How You Can Start and Operate a Soup Kitchen

Mission Possible: How You Can Start and Operate a Soup Kitchen

Equitably balancing the burden in New Jersey

Income inequality - the increased concentration of wealth in a small sliver of society - is the seminal issue of our times. Inequality isn't inevitable. We can reduce it through the policy choices we make.

Governor Phil Murphy's new budget contains $107 million in new money to help make New Jersey "number one in the nation in universal pre-K and free college tuition for all." His goal is to reduce the growing achievement gap in our state that is fueling increased income inequality. Of the $50 million in budget for community colleges, $45 million would go to families with household incomes below $45,000. It would be according to Governor Murphy "a down payment" towards his ultimate objective of providing free community college to everyone regardless of their circumstances in three years.

We are in the midst of the highest level of income disparity ever. The top one-tenth of 1 percent owns nearly as much as the bottom 90 percent and the top 10 percent captured a record 48.2 percent of the total U.S. income. According to Paul Krugman, "95 percent of the gains from the economic recovery since 2009 have gone to the famous; 1 percent ... more than 60 percent of the gains went to the top 0.1 percent, people with annual incomes of more than $1.9 million."

Income inequality in New Jersey mirrors the picture nationally. According to the Center for Budget and Policy Priorities and the Economic Policy Institute, "The top 5 percent of New Jersey households made an average of $400,367 in 2015. That's five times as much as the middle 20 percent who took in $84,184, and 16 times the poorest 20 percent getting by on $25,646 a year."

Real wages of workers on factory floors are lower than they were in the early '70s. Supreme Court Justice Louis Brandeis was concerned about this. He said, "You can have great wealth in the hands of a small group of people in America, or you can have a democracy. You can't have both." Likewise the French economist, Thomas Picketty, in his best-seller "Capital in the Twenty-First Century," wrote that "extremely high levels" of wealth inequality are "incompatible with meritocratic values and principles of social justice fundamental to modern democratic societies."

Professor James J. Heckman of the University of Chicago made the case for investing in our children as the best means for achieving long-term income equality when he wrote: "Our choice in these difficult economic times is not just whether to spend or cut, but whether to choose knowledge over conventional wisdom. Will we put money in programs that pay off? Quality early-childhood programs for the disadvantaged children are not "entitlements" or bottomless wells of social spending. They foster human flourishing and they improve our economic productivity in the process."

Up until the 1970s the U.S. topped the world in mass education. In recent years the world overtook us. According to Nicholas Kristof we fell down particularly in early education where only 38 percent of 3-year-olds are enrolled in education in the U.S. versus 70 percent for other countries. If we are genuinely concerned about reducing inequality we should be funding evidence-based programs that provide America's children with the opportunity to succeed in life. According to the Journal of Policy Analysis and Management, high-quality early childhood education yields long-term educational benefits and reduces the likelihood of the child being left back and "any policy intervention that can substantially reduce the likelihood of grade retention is a tremendous boon for the kids and their families and ultimately for taxpayers."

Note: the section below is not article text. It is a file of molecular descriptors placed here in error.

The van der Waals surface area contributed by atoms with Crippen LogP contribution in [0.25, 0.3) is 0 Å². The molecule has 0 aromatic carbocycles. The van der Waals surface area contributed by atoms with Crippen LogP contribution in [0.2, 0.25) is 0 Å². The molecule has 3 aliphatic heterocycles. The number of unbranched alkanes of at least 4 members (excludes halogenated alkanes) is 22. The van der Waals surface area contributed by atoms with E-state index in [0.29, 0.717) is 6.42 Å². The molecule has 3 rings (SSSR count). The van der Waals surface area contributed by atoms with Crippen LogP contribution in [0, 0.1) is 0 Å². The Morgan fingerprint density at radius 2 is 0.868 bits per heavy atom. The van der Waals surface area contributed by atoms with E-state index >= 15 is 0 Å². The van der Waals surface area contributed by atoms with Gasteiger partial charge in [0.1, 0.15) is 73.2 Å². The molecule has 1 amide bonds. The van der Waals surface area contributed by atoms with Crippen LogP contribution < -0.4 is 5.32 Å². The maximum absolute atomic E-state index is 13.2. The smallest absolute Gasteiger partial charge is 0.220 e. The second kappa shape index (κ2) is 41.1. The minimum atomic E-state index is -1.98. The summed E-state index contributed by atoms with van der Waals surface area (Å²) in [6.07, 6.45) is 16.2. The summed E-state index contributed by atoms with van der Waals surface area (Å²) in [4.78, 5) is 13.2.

The problem with the Governor's pre-K and community college proposals are that the payback is not immediate and taxpayers will have to wait for a return on their investment. This could result in many over burdened New Jersey taxpayers questioning whether Governor Murphy is too willing to place an additional burden on them.

Public employees could question whether it is fair to ask them to pay a larger share of their health care coverage while offering new free services. The same goes for the State's wealthiest residents who are being asked by the Murphy administration to pay more in spite of being hit with higher federal taxes as a result of the capping of state and local taxes. They could argue as Margaret Thatcher did that, "The problem ... is that you eventually run out of other people's money."

Given New Jersey realities, Governor Murphy's goal should have been to make pre-K and community colleges affordable and accessible to all. As a dyed-in-the-wool progressive who put my self through community college caddying summers at a local golf course on Long Island, I believe in balancing the burden. For me that mean the rich should pay their fair share and not be able to manipulate the rules of the game for their own advantage.

When it comes to the provision of services, e.g. pre-K and community colleges that can level the playing field, I'd like to see them offered on a sliding-scale basis, based on one's ability to pay, rather providing them free across-the-board. That makes more sense to me given the recent pronouncement by our State's Treasurer, Elizabeth Muoio, that "It's time to face facts. Our economic engine is on life supports."